A good presentation on the culling scheme I suggested above can be found here, the important take-away from it I've already mentioned above, however just as an additional thing: Hierarchical culling is generally slower than brute force, simply due to cache misses and branching. Unless you have a SIGNIFICANT (i.e. probably greater than around 40k) number of objects, in which case you should generally group them into large chunks which you can brute force process at once, rather than attempting to cull them using a tree or similarly non-cache friendly structure. I.e. If you have a dynamic world of a hundred thousand objects, you might simply break it up into squares of say 20,000 objects each, and then brute force cull those.

I had a chance to go through the paper you linked to, and it was a nice read through.  Most of the info coming out of the C++ community lately follows the same guidance - use a linear array of items to enable great cache usage and let the modern CPU pre-fetcher rip through the data.

I think I will follow your advice and come up with a separate 'system' that can house all of its data locally and just let the entity reference that object through a handle or pointer.  If I make any significant progress I'll be sure to post it here!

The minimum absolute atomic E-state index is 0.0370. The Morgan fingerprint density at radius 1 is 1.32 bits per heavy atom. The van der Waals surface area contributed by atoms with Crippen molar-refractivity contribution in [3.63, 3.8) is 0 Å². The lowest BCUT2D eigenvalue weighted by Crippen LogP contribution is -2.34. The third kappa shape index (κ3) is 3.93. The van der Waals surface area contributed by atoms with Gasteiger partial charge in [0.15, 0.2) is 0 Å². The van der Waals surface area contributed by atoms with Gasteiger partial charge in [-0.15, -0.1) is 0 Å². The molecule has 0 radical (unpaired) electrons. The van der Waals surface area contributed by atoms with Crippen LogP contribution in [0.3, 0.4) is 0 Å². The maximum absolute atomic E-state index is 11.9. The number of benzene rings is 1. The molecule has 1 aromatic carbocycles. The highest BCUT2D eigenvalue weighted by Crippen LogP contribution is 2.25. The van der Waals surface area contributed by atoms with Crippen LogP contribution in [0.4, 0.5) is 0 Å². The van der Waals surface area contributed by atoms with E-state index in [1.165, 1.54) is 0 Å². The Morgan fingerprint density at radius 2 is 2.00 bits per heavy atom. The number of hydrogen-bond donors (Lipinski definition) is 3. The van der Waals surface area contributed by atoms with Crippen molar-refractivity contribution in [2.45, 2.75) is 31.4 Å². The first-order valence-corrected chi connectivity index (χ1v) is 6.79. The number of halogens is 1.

I had a chance to go through the paper you linked to, and it was a nice read through.  Most of the info coming out of the C++ community lately follows the same guidance - use a linear array of items to enable great cache usage and let the modern CPU pre-fetcher rip through the data.

The advice has really always been that. Tree like structures are good in some areas, i.e. insertion heavy ones, where data-locality tends to be lost frequently anyways. However when your set of objects will not change significantly BETWEEN ITERATIONS (i.e. frame to frame) then you find that cache locality plays a much larger role in determining data-structures to be used. One of the things to keep in mind is that RAM speeds have been rapidly out matched by CPU speeds in the last 10 or so years. It's pretty much always been slower since the end of the SDRAM days, but difference has really only grown. So tree like structures are showing, much more, their ineffectiveness in certain areas (traversal heavy ones mainly) compared to brute force methods.

This is much like yee old terrain lod arguments, where in general it's just better to not LOD your terrain and simply throw chunks at the GPU, as it's far better equipped to handle tons of triangles than the CPU is at doing bulk LOD calculations and generating new vertex/index buffers for your terrain.